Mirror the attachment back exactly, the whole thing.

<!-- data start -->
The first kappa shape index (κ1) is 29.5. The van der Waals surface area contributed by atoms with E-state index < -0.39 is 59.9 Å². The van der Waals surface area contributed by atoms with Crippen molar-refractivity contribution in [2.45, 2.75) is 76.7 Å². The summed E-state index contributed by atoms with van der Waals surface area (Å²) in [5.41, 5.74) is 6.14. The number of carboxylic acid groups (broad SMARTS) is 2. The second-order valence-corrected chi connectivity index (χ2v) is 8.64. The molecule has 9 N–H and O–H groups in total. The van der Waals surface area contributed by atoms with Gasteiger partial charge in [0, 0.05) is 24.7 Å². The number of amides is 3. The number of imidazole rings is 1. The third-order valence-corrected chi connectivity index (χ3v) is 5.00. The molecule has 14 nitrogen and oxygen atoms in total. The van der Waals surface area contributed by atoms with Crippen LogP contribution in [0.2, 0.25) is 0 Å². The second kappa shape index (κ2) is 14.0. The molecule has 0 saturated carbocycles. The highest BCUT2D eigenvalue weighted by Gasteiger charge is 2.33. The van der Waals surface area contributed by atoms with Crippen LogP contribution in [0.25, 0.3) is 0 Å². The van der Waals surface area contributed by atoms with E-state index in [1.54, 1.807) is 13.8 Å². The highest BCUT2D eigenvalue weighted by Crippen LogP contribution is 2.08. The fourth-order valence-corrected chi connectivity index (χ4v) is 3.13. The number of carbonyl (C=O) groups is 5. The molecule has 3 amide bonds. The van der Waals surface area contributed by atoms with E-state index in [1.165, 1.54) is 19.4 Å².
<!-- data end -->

The first kappa shape index (κ1) is 29.5. The van der Waals surface area contributed by atoms with E-state index < -0.39 is 59.9 Å². The van der Waals surface area contributed by atoms with Crippen molar-refractivity contribution in [2.45, 2.75) is 76.7 Å². The summed E-state index contributed by atoms with van der Waals surface area (Å²) in [5.41, 5.74) is 6.14. The number of carboxylic acid groups (broad SMARTS) is 2. The second-order valence-corrected chi connectivity index (χ2v) is 8.64. The molecule has 9 N–H and O–H groups in total. The van der Waals surface area contributed by atoms with Gasteiger partial charge in [0, 0.05) is 24.7 Å². The number of amides is 3. The number of imidazole rings is 1. The third-order valence-corrected chi connectivity index (χ3v) is 5.00. The molecule has 14 nitrogen and oxygen atoms in total. The van der Waals surface area contributed by atoms with Crippen LogP contribution in [0.2, 0.25) is 0 Å². The second kappa shape index (κ2) is 14.0. The molecule has 0 saturated carbocycles. The highest BCUT2D eigenvalue weighted by Gasteiger charge is 2.33. The van der Waals surface area contributed by atoms with Crippen LogP contribution in [0.25, 0.3) is 0 Å². The van der Waals surface area contributed by atoms with E-state index in [1.54, 1.807) is 13.8 Å². The highest BCUT2D eigenvalue weighted by Crippen LogP contribution is 2.08. The fourth-order valence-corrected chi connectivity index (χ4v) is 3.13. The number of carbonyl (C=O) groups is 5. The molecule has 3 amide bonds. The van der Waals surface area contributed by atoms with E-state index in [1.165, 1.54) is 19.4 Å².